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wanted the history of the daughterboard hobbymadetheirown

By lawrephord214 ·
all people that made their own design if you know
of anyone ? write about them here please ? i sent
a sketch to an engineering company ! could this interface be changed to edit sketches ?
.................................................
\.....static ram slot .........................\
.\.....dynamic ram slot.........................\
..\.....rom operating system.....................\
...\.....rom basic language...................\
....\.....rom database.........................\
.....\.....rom spreadsheet......................\
eight slots this side
other side
eight more
./.lan card...................................../
../..net ring card............................../
.../..4 lan cards.............................../
..../...4 modem cards.........................../
.
.
anybody do anything similar in the early 1980's ?
PLEASE WRITE IT UP HERE ?
lawrephord214@hotmail.com

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Confusing Post!

by GuruOfDos In reply to wanted the history of the ...

From what I can gether, you are asking if anybody 'built their own' computer back in the 1980s.

Well I certainly did. I also built my own peripherals for many home computers of the time, allowing them to do a lot more than just play games.

Commodore Vic20: Ram upgrades, digital input/output cards, D-A and A-D converters, X-Y plotters.

Sinclair (Timex) Spectrum:Joystick Interfaces, RS232 interfaces, EPROM Programmer, Video Digitiser and Frame Grabber, floppy drive controller, light pen.

I also built my own modular computer system using the legendary Zilog Z80 8 bit processor. What started off as a simple 2MHz Z80 development system with a hex LED display and hex keypad ended up as a full 6U x 84HP dual 19" rack with all manner of 'goodies' which could be plugged in or out as required....and were 'hot swappable' too!

I ended up with a system which used segmented memory so that the 64k address space of the Z80 could be expanded by paging right up to 512kb. Several graphics controllers, including video overlay so that I could 'title' live video (for time and date stamping of security cameras), mix video signals together and a three axis motion controller (for animation recording). Not to mention 512 lines of memory-mapped digital IO for controlling all sorts of goodies.

I also wrote my own monitor programme and various function modules which ended up in ROM and could be strung together as libraries for complex routines. I even went as far as developing a rudimentary interpreted 'language' which was similar to BASIC. I cribbed much of it from Commodore BASIC and dubbed it FLAME, which stood for Flexible Language And Modular Extensions) with a whole host of extra commands and functions which could be added to by dreaming up another 'keyword' and adding it to the interpreter library.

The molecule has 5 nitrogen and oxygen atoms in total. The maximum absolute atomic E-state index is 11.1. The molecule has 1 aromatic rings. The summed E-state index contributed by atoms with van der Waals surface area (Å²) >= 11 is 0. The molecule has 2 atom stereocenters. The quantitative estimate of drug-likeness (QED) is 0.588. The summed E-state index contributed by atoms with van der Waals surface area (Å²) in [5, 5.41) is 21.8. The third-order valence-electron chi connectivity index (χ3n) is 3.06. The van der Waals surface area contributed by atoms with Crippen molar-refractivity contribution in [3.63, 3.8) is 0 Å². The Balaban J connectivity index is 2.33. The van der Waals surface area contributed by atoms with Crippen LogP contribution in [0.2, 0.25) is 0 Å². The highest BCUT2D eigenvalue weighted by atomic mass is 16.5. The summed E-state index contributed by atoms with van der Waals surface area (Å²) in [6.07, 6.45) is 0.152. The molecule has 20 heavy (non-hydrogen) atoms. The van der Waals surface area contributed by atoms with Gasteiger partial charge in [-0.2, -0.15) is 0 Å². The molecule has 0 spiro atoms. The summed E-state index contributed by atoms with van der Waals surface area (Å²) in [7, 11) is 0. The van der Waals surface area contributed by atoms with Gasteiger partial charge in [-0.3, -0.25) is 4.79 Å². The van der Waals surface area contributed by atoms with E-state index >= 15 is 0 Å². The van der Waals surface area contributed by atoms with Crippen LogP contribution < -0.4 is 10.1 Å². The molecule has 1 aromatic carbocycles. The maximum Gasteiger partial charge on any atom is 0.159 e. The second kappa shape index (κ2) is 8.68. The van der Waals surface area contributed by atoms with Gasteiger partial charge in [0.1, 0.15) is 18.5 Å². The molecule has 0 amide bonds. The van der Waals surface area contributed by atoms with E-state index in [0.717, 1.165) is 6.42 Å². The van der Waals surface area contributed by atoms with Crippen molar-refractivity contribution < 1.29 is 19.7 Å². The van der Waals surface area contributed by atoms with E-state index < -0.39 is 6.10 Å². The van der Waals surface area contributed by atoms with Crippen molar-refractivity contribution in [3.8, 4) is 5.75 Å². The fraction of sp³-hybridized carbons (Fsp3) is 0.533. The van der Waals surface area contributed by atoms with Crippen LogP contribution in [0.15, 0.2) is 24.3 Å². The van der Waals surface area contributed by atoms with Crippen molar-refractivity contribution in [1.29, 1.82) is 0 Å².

By adding additional Z80 processor cards to certain slots in the rack and linking them via a high speed (lol....this was 1981!!!) shared multi-port memory area, then up to 4 processors could multitask.

When IBM PC-AT's became popular, I then added an interface which converted the Z80 processor bus to an emulation of the ISA bus allowing early 8 bit ISA cards to be plugged in to a daughterboard, so that almost anything that could be done on an IBM could be done on this. Slower, I admit, but 4 parallel Z80B CPU's running at 3.276MHz could often outperform a 286-12! I'd then mess around with assembly language to disassemble PC ROM and BIOS routines and 'rewrite' them in Z80 assembler so that the cards would work on my system, using programming calls similar to DOS INT routines.

To this day, I still fire the beast up and tinker with it, just to keep my electronic skills in tune more than anything else.

Of course, all computers HAD to have a name back then...it was EXPECTED!!! I wasn't going to go down the road of just using some word or other like most home computer manufacturers did back then. Spectrum, Atmos, Electron, Dragon and such like were not for me. It had to be an acronym (the sillier the better, and preferably RUDE...well, I WAS only 14!).

It was most entertaining to see the looks on people's faces when I offered to show them my ***** (Programmable Electronic Numeric Information System)!!!

What you have to remember is that back then, computers WERE the realm of big business or the dedicated electronics hobbyist. I cut my teeth on electronics long before computers became mainstream, and my early forays into computers were as an electronics engineer. To this day, I'm still more interested in building 'add-ons' and interfaces than I am in word-processing or playing games.

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What kind of a name is that?

by AusMentalCase In reply to Confusing Post!

I suppose with a name like ***** you must be a cocky *******!

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